Switching From Windows To Linux
If you thought computers only came in two flavors, think again. There are other operating systems besides Mac and Windows. In fact, most of the computers that power the Internet are running Linux. This free operating system is robust, secure and runs great even on older computers. Here are some tips on switching from Windows to Linux...
Why Switch to Linux?
Linux (pronounced "lynn-ux") has been used for years to operate the servers that run much of the Internet. And just like DOS grew up and sprouted a fancy graphical interface, so Linux has evolved into a user-friendly point and click system that doesn't require a computer science degree to use.
The question remains however; why switch? Making the jump from a popular, mass-marketed product like Windows to a more obscure, less-hyped solution like Linux, is akin to opting for the wallflower over the Homecoming Queen. But sometimes the wallflower offers more than the Queen...
For starters, Linux is available for free. It is an open-source program, which means that the source code is available to anyone. This allows a worldwide army of volunteer programmers to update and tweak the Linux software. Over the years, various companies have built upon the Linux core and created their own versions of Linux, referred to as distributions. Some of the more popular Linux distributions are RedHat, SuSE, Debian, Gentoo and Ubuntu.
Linux is a more secure and reliable system than Windows. Tired of rebooting a frozen Windows machine? Linux is less prone to crashing (some users report running Linux for years without rebooting) and is less vulnerable to security threats like spyware and viruses. Also, Linux doesn't require the latest and greatest tricked-out hardware to work efficiently. It runs on any PC with a 486 processor or better and 256 MB of RAM is plenty of memory. A scant 500MB of free disk space suffices to run Linux on your desktop happily.
Which Linux?Ubuntu, which has become the most popular Linux distribution in the last two years, is available as a free download, or you can order it on a CDROM disc if you don't have a high-speed connection. Ubuntu comes with lots of software, including word processing, web browser, email and games. For techies, there are plenty of programming tools and a built-in web server.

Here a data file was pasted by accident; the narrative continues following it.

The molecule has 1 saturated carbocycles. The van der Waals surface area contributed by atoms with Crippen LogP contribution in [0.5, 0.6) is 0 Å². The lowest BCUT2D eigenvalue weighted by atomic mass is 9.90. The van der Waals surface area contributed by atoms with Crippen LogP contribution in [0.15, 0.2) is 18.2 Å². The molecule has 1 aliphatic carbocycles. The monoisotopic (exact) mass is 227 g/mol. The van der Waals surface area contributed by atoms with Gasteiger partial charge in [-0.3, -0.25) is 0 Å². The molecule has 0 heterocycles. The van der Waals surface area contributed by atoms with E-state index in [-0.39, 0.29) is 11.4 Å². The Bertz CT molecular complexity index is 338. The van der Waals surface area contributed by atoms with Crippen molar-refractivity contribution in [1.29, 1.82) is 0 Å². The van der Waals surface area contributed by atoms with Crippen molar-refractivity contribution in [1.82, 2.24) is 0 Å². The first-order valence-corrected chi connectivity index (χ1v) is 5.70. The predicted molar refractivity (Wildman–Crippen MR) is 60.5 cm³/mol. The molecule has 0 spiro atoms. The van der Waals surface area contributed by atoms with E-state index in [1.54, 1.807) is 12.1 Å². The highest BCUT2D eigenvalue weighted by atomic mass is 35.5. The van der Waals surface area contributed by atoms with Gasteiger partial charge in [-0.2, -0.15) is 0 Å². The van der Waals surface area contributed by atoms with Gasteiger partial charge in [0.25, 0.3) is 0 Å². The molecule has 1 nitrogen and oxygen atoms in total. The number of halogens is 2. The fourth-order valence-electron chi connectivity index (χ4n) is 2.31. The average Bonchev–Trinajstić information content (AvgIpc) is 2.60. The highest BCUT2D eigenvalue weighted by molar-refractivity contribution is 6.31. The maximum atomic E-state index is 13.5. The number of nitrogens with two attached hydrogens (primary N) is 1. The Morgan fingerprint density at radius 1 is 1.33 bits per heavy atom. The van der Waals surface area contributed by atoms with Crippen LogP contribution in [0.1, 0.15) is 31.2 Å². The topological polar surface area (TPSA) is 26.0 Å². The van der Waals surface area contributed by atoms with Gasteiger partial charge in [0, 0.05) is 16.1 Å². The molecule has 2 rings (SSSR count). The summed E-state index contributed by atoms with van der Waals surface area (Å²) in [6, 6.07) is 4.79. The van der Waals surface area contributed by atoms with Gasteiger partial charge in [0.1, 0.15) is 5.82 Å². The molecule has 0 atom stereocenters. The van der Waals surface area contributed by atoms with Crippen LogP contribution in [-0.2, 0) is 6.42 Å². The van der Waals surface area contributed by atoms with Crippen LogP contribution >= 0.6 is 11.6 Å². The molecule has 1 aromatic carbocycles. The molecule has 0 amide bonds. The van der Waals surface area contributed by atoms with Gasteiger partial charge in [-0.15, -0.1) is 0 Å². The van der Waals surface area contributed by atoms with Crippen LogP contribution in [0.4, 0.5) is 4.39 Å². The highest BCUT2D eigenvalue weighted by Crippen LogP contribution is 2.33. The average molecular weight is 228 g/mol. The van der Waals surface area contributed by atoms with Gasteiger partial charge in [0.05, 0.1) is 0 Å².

There are dozens of Linux distributions, so which one is right for you? Most of the differences depend on your comfort level as a user. If you prefer a focus on ease of installation and everyday use, then Ubuntu or RedHat may be the way to go. If you are more of a programmer type, then Debian or SuSE may be the best choice for you.
I suggest you try a Live CD version of Linux to try it out. With a Live CD, you don't have to install the software -- just boot up from the CD and you can take Linux for a test drive without making any changes to your system. Try the Ubuntu version, Knoppix, or the Gentoo offering.
I've Installed Linux, Now What?
Whichever version you go with, you can still do pretty much the same tasks in Linux as you can in Windows. Almost all versions of Linux come with a Windows-like interface, a desktop with familiar icons, and a file manager similar to Windows Explorer. A web browser and email software will be just a click away. You'll also find games and office software.
If you don't like the browser that comes with your Linux distribution, download Firefox, which works on Windows, Mac or Linux systems. While there is no version of Microsoft Office for Linux, you can download Open Office, a free suite of programs that includes a spreadsheet, word processor, slide show creator and database. It will even create files that are compatible with Microsoft Office programs. While you may not find a Linux version of your favorite Windows-based software package, there is an abundance of free software written for Linux. Check out the Tucows repository or Freshmeat and browse around.
As Linux is constantly being updated, it is becoming more plug and play friendly. Software drivers for components and peripherals are becoming easier to find, so most hardware works just fine with Linux. The downside is that sometimes support for new hardware lags behind Windows. But vendors are keenly aware that Linux is growing fast, so you can expect that gap to close quickly in the future.
Linux can be fun for those that like to delve a bit deeper into the innards of their computer system. Full access to the source code lets curious programmers see how the operating system works. And the Linux command line, although it can be daunting, is a powerful thing of beauty once it is mastered. Check out my LowFat Linux tutorial to learn more about Linux commands.
Linux offers unparalleled stability in a secure environment. At the very least, knowing you have the choice to run an OS other than Windows or Mac gives you freedom from the onslaught of marketing and the option of being master of your own computing destiny. Got questions or comments about switching from Windows to Linux? Post your thoughts below.
This article was posted by Bob Rankin on 12 Apr 2007
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Article information: AskBobRankin -- Switching From Windows To Linux (Posted: 12 Apr 2007)
Copyright © 2005 - Bob Rankin - All Rights Reserved